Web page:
As I prepare for a week in the neon desert visiting NAB, I ponder the phrase often heard from production folks: “It's only television.” I'm sure we all know viewers who don't care what poor-quality pictures they watch. Yet, as we gather every year to look at the latest broadcast equipment, the quest for quality seems at odds with the opening statement. But, as the plane swoops low over McCarran field and the lights of the Strip are pulsing down below, all is as clear as the Nevada air: We like immersive experiences.
From the Circus Maximus of ancient Rome to the casinos along the Strip, we all like a good show. Public entertainment has always been that — public. We don't watch wild animals in a stadium anymore, but we enjoy live theater or a night out at the movies. The technology of television brings that public entertainment to the home. With high-definition video and surround sound, now we can have the immersive experience at home.
Television is not just entertainment. We use the medium to deliver information — training, digital signage, corporate communications, news and weather. That too is very well-catered at NAB.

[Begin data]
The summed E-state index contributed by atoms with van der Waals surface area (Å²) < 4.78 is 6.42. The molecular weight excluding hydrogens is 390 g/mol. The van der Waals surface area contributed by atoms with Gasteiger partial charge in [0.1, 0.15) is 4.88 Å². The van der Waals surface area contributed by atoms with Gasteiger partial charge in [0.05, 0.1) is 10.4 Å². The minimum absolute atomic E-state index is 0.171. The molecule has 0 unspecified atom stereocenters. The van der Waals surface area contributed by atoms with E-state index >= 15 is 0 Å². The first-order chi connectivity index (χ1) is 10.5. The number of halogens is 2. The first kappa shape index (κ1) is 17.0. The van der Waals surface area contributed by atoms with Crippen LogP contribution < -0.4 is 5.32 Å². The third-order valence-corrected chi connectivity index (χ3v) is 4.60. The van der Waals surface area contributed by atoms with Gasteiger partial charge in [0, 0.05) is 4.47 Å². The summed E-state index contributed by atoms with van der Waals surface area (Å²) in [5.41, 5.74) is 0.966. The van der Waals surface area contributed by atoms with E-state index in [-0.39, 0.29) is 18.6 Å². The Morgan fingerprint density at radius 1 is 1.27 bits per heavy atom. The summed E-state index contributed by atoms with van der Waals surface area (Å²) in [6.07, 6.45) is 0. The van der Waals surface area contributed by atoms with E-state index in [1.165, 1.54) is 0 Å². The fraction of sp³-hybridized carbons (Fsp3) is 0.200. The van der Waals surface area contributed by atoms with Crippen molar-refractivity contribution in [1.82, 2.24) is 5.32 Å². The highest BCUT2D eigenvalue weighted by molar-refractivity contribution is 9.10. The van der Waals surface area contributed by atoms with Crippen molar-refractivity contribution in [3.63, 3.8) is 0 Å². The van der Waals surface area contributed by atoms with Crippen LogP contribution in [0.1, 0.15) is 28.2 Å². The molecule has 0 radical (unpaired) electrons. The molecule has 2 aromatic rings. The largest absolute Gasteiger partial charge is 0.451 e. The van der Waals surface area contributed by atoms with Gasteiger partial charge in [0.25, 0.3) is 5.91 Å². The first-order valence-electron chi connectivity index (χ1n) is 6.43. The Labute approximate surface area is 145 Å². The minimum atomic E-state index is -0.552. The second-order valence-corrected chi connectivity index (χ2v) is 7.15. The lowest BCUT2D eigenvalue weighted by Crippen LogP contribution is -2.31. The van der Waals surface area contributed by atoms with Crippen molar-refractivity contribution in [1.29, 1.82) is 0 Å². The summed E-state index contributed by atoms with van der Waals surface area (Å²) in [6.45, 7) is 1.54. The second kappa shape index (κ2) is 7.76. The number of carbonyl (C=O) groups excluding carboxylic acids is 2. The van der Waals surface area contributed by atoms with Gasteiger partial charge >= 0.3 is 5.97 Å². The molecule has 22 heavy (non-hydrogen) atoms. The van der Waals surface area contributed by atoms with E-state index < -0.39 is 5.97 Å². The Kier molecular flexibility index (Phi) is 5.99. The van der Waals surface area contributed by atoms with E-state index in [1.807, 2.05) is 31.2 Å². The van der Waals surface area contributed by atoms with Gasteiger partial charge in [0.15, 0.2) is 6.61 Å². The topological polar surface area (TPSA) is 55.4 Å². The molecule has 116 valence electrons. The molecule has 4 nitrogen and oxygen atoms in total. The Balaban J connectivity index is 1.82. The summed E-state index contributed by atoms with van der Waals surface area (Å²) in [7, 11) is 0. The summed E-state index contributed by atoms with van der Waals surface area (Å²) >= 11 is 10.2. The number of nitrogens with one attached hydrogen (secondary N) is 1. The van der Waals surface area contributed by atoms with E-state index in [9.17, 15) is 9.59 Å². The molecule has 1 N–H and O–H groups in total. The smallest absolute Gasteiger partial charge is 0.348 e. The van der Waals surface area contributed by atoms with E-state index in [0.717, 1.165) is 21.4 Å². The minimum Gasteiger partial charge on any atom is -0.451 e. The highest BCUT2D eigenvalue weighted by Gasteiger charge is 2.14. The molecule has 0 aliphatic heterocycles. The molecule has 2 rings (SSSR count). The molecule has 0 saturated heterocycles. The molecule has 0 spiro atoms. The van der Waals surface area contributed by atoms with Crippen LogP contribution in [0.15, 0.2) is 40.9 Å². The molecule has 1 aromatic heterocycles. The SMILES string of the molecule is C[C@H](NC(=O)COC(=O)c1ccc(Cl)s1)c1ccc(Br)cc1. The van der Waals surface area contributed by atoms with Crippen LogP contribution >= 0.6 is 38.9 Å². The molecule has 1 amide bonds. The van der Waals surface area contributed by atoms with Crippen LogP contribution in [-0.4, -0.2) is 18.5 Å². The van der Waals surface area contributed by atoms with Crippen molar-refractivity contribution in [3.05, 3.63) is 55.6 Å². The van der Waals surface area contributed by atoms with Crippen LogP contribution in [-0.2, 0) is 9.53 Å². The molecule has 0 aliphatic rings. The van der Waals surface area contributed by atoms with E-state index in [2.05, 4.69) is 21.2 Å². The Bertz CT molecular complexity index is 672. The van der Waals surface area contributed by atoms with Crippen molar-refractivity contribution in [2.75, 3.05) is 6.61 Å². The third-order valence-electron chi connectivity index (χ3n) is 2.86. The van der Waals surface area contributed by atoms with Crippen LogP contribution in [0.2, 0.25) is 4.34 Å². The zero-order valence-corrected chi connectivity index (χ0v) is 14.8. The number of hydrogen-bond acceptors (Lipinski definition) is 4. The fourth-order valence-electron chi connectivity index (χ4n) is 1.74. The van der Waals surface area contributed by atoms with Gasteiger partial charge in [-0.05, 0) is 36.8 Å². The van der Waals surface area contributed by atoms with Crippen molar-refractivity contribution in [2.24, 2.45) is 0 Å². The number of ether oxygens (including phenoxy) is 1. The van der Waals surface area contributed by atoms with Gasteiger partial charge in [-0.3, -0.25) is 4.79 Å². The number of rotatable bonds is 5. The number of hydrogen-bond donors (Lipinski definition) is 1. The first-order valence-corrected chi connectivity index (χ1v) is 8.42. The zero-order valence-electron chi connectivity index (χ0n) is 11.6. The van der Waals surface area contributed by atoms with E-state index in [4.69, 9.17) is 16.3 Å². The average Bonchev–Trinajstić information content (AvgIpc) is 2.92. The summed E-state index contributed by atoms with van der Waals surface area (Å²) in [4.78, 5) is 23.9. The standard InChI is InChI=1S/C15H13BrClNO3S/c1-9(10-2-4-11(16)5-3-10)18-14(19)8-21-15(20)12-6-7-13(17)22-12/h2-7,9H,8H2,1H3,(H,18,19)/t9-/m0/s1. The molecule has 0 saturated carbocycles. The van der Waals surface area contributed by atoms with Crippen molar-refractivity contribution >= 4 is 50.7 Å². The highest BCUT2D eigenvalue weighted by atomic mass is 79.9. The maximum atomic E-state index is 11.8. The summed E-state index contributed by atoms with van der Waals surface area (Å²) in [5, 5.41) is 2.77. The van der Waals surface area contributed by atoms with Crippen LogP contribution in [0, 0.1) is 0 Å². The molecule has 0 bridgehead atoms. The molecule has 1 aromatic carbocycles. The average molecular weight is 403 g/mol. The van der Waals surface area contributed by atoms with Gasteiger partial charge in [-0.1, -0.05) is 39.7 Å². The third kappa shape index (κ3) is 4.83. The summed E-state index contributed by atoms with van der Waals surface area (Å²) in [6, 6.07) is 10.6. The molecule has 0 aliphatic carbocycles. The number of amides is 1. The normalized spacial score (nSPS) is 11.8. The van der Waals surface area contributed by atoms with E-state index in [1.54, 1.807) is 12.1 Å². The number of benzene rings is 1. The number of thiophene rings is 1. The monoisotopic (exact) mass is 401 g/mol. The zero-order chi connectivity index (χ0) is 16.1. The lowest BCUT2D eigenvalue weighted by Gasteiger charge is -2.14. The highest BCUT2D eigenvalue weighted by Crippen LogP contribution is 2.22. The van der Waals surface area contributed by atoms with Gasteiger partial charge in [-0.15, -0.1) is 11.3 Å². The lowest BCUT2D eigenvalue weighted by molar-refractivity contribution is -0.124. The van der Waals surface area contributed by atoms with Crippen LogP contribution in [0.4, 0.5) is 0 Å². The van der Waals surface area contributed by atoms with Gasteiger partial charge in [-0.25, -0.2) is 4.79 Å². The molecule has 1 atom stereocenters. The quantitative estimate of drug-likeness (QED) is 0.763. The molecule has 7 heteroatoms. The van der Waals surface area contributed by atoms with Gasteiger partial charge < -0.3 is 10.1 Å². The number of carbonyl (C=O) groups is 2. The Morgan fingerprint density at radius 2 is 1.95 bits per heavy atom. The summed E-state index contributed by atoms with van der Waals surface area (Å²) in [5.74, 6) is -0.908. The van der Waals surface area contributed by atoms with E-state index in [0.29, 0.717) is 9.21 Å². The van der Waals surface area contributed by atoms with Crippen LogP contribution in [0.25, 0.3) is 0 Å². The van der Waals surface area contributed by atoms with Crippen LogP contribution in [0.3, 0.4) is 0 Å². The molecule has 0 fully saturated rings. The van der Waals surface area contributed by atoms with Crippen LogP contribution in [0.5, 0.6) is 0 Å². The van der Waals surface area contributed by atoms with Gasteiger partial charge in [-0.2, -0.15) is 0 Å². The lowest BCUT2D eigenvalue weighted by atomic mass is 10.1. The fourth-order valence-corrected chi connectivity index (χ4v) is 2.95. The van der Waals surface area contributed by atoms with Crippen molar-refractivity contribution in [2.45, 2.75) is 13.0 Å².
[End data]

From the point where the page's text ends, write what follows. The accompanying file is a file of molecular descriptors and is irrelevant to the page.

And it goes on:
Television is growing up. What once delivered a fixed-definition picture to a tube in the corner of the room now has a wider gamut. From a thumbnail on a cell phone to a home theater system, television now uses technology to deliver in a format to suit the viewer. On the move, we need information. After work, we need undemanding entertainment. On the weekend, we want to watch sports or a movie. Each situation places different demands on the technology. It could be squeezing the ultimate in functionality from a battery-powered appliance or delivering the most realistic and thrilling viewing experience outside a theme-park ride.
Whether it is a sign in a store or screen in the back seat of a car, video is becoming ubiquitous. At NAB, we will see the latest technologies that aid content creation and delivery to mobile viewers. Television has escaped the confines of the home to become a private experience in a public place.
High-definition is not new, nor are many of the other delivery channels. What we will see this year is high performance, low-cost processing and storage, plus advances in compression algorithms and wireless technology. They all enable more efficient production workflows and additional channels for content delivery.
I have a feeling that this is the year that the technologies we have long talked about have now matured to the point where they can be deployed successfully.
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